• Iran's petroleum and other liquids production averaged 3.5 million b/d in June and July, of which 2.8 million b/d was crude oil and the remainder was condensate and natural gas plant liquids (Table 1). EIA estimates that Iran's petroleum and other liquids production increased about 0.1 million b/d in June and July compared with the previous two-month period due to an increase in condensate output.
  • EIA revised the preliminary estimates of petroleum and other liquids production and consumption for the previous two-month period. Global petroleum and other liquids production for April and May was revised upward by 0.3 million b/d to average 95.3 million b/d, while global consumption was also revised higher by about 0.3 million b/d to average 92.7 million b/d. Changes in global supply were the result of higher-than-expected production in the United States, Iraq, and Saudi Arabia.
  • On July 14, the P5+1 (the five permanent members of the United Nations Security Council and Germany) and Iran announced an agreement that could result in relief from some oil-related sanctions imposed on Iran. Please see EIA's August 2015 Short-Term Energy Outlook for additional details.
Table 1. Summary of Estimated Petroleum and Other Liquids Quantities
Item June 2015 July 2015 June - July
2015 Average
June - July
2014 Average
2012 - 2014
Average
Global Petroleum and Other Liquids (million barrels per day)
Global Petroleum and Other Liquids Production (a) 96.5 96.4 96.4 93.2 91.6
Global Petroleum and Other Liquids Consumption (b) 93.7 94.1 93.9 92.8 91.3
Biofuels Production (c) 2.4 2.3 2.3 2.3 1.9
Biofuels Consumption (c) 2.1 2.0 2.1 2.0 1.9
Iran Liquid Fuels Production 3.5 3.5 3.5 3.3 3.4
Iran Liquid Fuels Consumption 1.8 1.8 1.8 1.9 1.9
Petroleum and Petroleum Products Produced and Consumed in Countries Other Than Iran (million barrels per day)
Production (d) 90.7 90.6 90.6 87.6 86.3
Consumption (d) 89.8 90.2 90.0 88.9 87.5
Production minus Consumption 0.9 0.4 0.6 -1.3 -1.3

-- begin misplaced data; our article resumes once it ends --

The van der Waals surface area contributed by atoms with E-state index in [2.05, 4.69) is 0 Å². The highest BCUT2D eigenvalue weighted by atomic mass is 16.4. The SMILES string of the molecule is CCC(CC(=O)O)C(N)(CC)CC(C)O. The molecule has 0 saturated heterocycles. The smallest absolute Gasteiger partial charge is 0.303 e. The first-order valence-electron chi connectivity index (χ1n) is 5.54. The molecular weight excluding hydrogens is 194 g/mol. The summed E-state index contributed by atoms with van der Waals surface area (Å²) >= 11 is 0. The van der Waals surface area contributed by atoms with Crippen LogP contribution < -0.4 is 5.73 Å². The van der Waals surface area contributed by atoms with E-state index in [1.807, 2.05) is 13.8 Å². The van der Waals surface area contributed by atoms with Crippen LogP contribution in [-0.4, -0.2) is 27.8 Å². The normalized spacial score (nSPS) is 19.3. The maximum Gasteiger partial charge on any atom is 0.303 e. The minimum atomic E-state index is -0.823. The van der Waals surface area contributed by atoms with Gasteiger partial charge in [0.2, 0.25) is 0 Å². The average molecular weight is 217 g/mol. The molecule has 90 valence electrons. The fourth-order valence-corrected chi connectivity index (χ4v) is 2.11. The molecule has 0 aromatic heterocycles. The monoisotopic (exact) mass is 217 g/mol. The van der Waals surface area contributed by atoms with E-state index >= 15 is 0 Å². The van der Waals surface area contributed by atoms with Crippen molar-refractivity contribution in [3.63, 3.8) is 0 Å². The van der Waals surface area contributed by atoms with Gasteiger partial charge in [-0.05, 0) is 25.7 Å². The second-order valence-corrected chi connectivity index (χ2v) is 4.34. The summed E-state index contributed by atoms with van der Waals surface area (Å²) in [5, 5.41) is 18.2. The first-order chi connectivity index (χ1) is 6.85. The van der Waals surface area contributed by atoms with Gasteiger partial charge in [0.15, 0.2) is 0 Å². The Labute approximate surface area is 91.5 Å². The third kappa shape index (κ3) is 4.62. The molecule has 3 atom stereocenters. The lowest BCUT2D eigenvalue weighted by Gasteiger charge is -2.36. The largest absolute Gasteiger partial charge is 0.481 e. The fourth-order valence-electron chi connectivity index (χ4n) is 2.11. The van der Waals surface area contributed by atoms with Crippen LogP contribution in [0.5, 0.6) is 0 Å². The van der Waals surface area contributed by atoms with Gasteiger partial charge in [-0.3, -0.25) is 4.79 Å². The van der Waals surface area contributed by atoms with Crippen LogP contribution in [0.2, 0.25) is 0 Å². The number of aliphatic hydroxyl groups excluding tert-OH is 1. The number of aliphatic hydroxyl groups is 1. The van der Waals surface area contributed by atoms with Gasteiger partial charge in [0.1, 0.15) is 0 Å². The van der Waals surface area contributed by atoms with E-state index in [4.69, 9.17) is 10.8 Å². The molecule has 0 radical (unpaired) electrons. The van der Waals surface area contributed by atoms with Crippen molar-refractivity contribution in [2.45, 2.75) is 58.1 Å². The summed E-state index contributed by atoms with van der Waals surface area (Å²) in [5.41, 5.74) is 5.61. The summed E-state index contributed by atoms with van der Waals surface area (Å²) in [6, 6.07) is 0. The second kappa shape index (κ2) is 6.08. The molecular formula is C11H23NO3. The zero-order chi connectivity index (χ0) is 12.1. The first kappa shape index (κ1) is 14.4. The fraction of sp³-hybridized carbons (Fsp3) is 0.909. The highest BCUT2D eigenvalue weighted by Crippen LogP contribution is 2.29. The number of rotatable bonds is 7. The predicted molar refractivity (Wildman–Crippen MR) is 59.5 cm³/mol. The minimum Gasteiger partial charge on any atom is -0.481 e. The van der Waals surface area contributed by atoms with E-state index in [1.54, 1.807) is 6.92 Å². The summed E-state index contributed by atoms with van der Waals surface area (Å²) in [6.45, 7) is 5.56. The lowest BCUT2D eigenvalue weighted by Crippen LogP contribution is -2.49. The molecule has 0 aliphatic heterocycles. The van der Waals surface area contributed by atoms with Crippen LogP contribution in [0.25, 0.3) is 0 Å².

World Inventory Net Withdrawals Including Iran -2.8 -2.3 -2.5 -0.4 -0.3
Estimated OECD Inventory Level (e) (million barrels) 2,894 2,924 2,909 2,643 2,649
Surplus Production Capacity (million barrels per day)
OPEC Surplus Crude Oil Production Capacity (f) 1.4 1.3 1.4 2.0 2.1

Note: The term "petroleum and other liquids" encompasses crude oil, lease condensate, natural gas liquids, biofuels, coal-to-liquids, gas-to-liquids, and refinery processing gains, which are important to consider in concert due to the inter-related supply, demand, and price dynamics of petroleum, petroleum products, and related fuels.
(a) Production includes crude oil (including lease condensates), natural gas liquids, other liquids, and refinery processing gains.
(b) Consumption of petroleum by the OECD countries is synonymous with "products supplied," defined in the glossary of the EIA Petroleum Supply Monthly, DOE/EIA-0109. Consumption of petroleum by the non-OECD countries is "apparent consumption," which includes internal consumption, refinery fuel, and loss, and bunkering.
(c) Biofuels production and consumption are based on EIA estimates as published in the International Energy Statistics. Biofuels production in the third quarter tends to be at its highest level in the year as ethanol production in Brazil reaches its seasonal peak and is typically lowest in the first quarter as seasonal production falls in the South/South-Central region of Brazil.
(d) Global production of petroleum and petroleum products outside of Iran is derived by subtracting biofuels production and Iran liquid fuels production from global liquid fuels production. The same method is used to calculate global consumption outside of Iran.
(e) Estimated inventory level is for OECD countries only.
(f) EIA defines surplus oil production capacity as potential oil production that could be brought online within 30 days and sustained for at least 90 days, consistent with sound business practices. This does not include oil production increases that could not be sustained without degrading the future production capacity of a field. It also does not include additional capacity that may be available in Iran, but which is currently offline due to the impacts of U.S. and EU sanctions on Iran's ability to sell its oil.
Source: U.S. Energy Information Administration.


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Footnotes
1The term "petroleum and other liquids" encompasses petroleum and petroleum products and close substitutes, including crude oil, lease condensate, natural gas liquids, biofuels, coal-to-liquids, gas-to-liquids, and refinery processing gain.
2The growth rates referenced in this report may not exactly match corresponding values in tables as a result of independent rounding.